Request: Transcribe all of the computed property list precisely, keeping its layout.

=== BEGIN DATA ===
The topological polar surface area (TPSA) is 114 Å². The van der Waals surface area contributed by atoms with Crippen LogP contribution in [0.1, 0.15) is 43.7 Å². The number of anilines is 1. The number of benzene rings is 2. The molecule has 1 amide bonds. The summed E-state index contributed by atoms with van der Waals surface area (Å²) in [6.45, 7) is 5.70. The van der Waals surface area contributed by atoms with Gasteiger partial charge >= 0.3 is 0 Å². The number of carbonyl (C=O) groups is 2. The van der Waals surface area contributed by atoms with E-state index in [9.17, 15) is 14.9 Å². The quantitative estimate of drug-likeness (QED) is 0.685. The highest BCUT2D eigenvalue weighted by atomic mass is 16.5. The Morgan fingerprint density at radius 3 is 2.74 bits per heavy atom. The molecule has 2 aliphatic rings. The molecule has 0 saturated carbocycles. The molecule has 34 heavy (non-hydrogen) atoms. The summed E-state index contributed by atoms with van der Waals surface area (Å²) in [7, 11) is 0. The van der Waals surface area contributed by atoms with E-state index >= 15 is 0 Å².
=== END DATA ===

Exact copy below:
The topological polar surface area (TPSA) is 114 Å². The van der Waals surface area contributed by atoms with Crippen LogP contribution in [0.1, 0.15) is 43.7 Å². The number of anilines is 1. The number of benzene rings is 2. The molecule has 1 amide bonds. The summed E-state index contributed by atoms with van der Waals surface area (Å²) in [6.45, 7) is 5.70. The van der Waals surface area contributed by atoms with Gasteiger partial charge >= 0.3 is 0 Å². The number of carbonyl (C=O) groups is 2. The van der Waals surface area contributed by atoms with E-state index in [9.17, 15) is 14.9 Å². The quantitative estimate of drug-likeness (QED) is 0.685. The highest BCUT2D eigenvalue weighted by atomic mass is 16.5. The Morgan fingerprint density at radius 3 is 2.74 bits per heavy atom. The molecule has 2 aliphatic rings. The molecule has 0 saturated carbocycles. The molecule has 34 heavy (non-hydrogen) atoms. The summed E-state index contributed by atoms with van der Waals surface area (Å²) in [7, 11) is 0. The van der Waals surface area contributed by atoms with E-state index >= 15 is 0 Å².